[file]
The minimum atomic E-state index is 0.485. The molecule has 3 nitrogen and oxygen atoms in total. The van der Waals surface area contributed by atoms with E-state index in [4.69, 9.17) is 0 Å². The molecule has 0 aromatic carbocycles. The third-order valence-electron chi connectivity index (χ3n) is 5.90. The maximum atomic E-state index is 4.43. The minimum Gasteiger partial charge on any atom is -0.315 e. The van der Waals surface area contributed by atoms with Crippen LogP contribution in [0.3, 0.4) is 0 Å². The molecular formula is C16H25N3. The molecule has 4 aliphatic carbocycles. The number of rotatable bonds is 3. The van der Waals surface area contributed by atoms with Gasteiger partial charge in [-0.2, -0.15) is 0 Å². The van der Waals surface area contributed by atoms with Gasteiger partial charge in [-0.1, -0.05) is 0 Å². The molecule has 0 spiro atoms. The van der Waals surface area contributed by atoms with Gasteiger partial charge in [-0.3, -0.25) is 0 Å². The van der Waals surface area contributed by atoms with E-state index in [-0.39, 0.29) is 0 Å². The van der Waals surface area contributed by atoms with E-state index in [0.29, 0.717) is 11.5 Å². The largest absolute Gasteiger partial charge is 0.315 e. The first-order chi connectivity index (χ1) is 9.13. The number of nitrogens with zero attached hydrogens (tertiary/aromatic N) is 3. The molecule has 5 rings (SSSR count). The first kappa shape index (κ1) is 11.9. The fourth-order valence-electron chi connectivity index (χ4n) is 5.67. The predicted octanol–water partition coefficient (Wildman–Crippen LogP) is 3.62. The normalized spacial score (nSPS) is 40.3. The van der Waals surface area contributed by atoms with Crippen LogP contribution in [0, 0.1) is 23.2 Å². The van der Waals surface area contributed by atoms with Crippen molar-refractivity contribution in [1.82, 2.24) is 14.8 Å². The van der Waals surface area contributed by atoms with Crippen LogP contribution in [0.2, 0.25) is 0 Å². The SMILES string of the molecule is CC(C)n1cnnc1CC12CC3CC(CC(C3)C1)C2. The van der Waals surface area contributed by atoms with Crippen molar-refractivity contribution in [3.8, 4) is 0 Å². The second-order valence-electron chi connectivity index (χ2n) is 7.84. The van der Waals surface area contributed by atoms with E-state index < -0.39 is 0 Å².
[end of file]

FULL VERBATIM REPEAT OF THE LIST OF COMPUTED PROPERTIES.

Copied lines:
The minimum atomic E-state index is 0.485. The molecule has 3 nitrogen and oxygen atoms in total. The van der Waals surface area contributed by atoms with E-state index in [4.69, 9.17) is 0 Å². The molecule has 0 aromatic carbocycles. The third-order valence-electron chi connectivity index (χ3n) is 5.90. The maximum atomic E-state index is 4.43. The minimum Gasteiger partial charge on any atom is -0.315 e. The van der Waals surface area contributed by atoms with Crippen LogP contribution in [0.3, 0.4) is 0 Å². The molecular formula is C16H25N3. The molecule has 4 aliphatic carbocycles. The number of rotatable bonds is 3. The van der Waals surface area contributed by atoms with Gasteiger partial charge in [-0.2, -0.15) is 0 Å². The van der Waals surface area contributed by atoms with Gasteiger partial charge in [-0.1, -0.05) is 0 Å². The molecule has 0 spiro atoms. The van der Waals surface area contributed by atoms with Gasteiger partial charge in [-0.3, -0.25) is 0 Å². The van der Waals surface area contributed by atoms with E-state index in [-0.39, 0.29) is 0 Å². The van der Waals surface area contributed by atoms with E-state index in [0.29, 0.717) is 11.5 Å². The largest absolute Gasteiger partial charge is 0.315 e. The first-order chi connectivity index (χ1) is 9.13. The number of nitrogens with zero attached hydrogens (tertiary/aromatic N) is 3. The molecule has 5 rings (SSSR count). The first kappa shape index (κ1) is 11.9. The fourth-order valence-electron chi connectivity index (χ4n) is 5.67. The predicted octanol–water partition coefficient (Wildman–Crippen LogP) is 3.62. The normalized spacial score (nSPS) is 40.3. The van der Waals surface area contributed by atoms with Crippen LogP contribution in [0, 0.1) is 23.2 Å². The van der Waals surface area contributed by atoms with Crippen molar-refractivity contribution in [1.82, 2.24) is 14.8 Å². The van der Waals surface area contributed by atoms with Crippen LogP contribution in [0.2, 0.25) is 0 Å². The SMILES string of the molecule is CC(C)n1cnnc1CC12CC3CC(CC(C3)C1)C2. The van der Waals surface area contributed by atoms with Crippen molar-refractivity contribution in [3.8, 4) is 0 Å². The second-order valence-electron chi connectivity index (χ2n) is 7.84. The van der Waals surface area contributed by atoms with E-state index < -0.39 is 0 Å².